Cancer Council funding drives new Garvan research

Three Garvan scientists will be taking their research on breast, prostate and pancreatic cancer to new heights, thanks to funding from Cancer Council NSW.

Dr Marina Pajic, Dr David Gallego-Ortega, Dr Michelle McDonald and Dr Ruth Pidsley

28 March 2018

The Garvan Institute of Medical Research congratulates Dr David Gallego-Ortega, Dr Marina Pajic and Dr Ruth Pidsley, who have all received Cancer Council NSW funding to carry out their ground-breaking cancer research. 

The three grants, along with 14 others, were announced last night at Cancer Council NSW’s annual Research Awards. Together the 17 grants represent over $10 million in funded cancer research in NSW.

Garvan’s three funded projects are:

  • Breast cancer immunotherapy

Dr David Gallego-Ortega, with Professor Chris Ormandy (Garvan) and Professor Ido Amit (Weizmann Institute of Science, Israel) will investigate why most breast cancers do not respond well to current immunotherapies (checkpoint inhibitors).

The researchers will focus on a group of cells inside breast tumours that appear to ‘get in the way’ of effective immunotherapy. The researchers have already shown, in mice, that targeting these cells – called myeloid derived suppressor cells, or MDSCs – can make breast tumours far more responsive to immunotherapy. Accordingly, they will explore human MDSCs in detail at the level of the single cell, to uncover ways to target these cells in patients, with the ultimate aim of making immunotherapy a far more powerful treatment option for those with breast cancer.

  • Trialling a new prostate cancer assessment tool

Dr Ruth Pidsley, with Professor Susan Clark (Garvan) and Professor Phillip Stricker (St Vincent’s Hospital and Garvan) will further investigate and develop their new prostate cancer test, based on epigenetic marks on tumour DNA, and will work to bring it into clinical practice.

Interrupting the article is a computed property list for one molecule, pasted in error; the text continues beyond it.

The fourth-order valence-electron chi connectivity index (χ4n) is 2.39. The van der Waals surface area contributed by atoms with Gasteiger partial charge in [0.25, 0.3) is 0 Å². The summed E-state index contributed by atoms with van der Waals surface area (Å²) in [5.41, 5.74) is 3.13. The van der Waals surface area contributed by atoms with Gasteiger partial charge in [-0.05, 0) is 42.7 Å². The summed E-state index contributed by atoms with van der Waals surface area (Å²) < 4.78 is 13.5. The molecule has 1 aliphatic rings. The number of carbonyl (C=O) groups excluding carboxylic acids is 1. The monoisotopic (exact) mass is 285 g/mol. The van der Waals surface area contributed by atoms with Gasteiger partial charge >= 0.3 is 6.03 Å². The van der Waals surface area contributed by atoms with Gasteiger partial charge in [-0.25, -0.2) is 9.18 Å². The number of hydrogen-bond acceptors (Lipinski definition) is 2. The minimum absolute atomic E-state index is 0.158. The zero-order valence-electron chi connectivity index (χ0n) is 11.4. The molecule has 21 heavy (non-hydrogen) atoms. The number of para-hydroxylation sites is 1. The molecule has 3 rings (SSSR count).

The test is intended to identify which men with prostate cancer would benefit from focal therapy: a treatment that removes single tumours and has minimal impact on prostate function. Men with low risk, single tumours can currently benefit from focal therapy – but it is crucial that those men are correctly identified, and that those with high risk tumours are treated more aggressively.

  • Personalised treatment for pancreatic cancer

Dr Marina Pajic’s work on personalised approaches to pancreatic cancer treatment is co-funded by Cancer Council NSW and by Cancer Australia, through the Priority-driven Collaborative Cancer Research Scheme (PdCCRS). Read more about Dr Pajic’s funded research.

large_image.pngA fourth Garvan researcher, Dr Michelle McDonald (Bone Biology Division) had a leading role in last night’s Research Awards ceremony. Dr McDonald, who has received Cancer Council NSW support in previous years, spoke with Adam Spencer about her Cancer Council-funded research, which aims to prevent and repair bone destruction and improve quality of life in patients suffering from multiple myeloma.

She also shared insights from her recent work, in which she is able to watch directly as tumour cells and bone cells ‘talk’ to one another inside living bone. 

Read the full media release from Cancer Council NSW, including the list of all 17 grant recipients. 

Dr Michelle McDonald speaks with Adam Spencer about  her
Cancer Council-funded work on multiple myeloma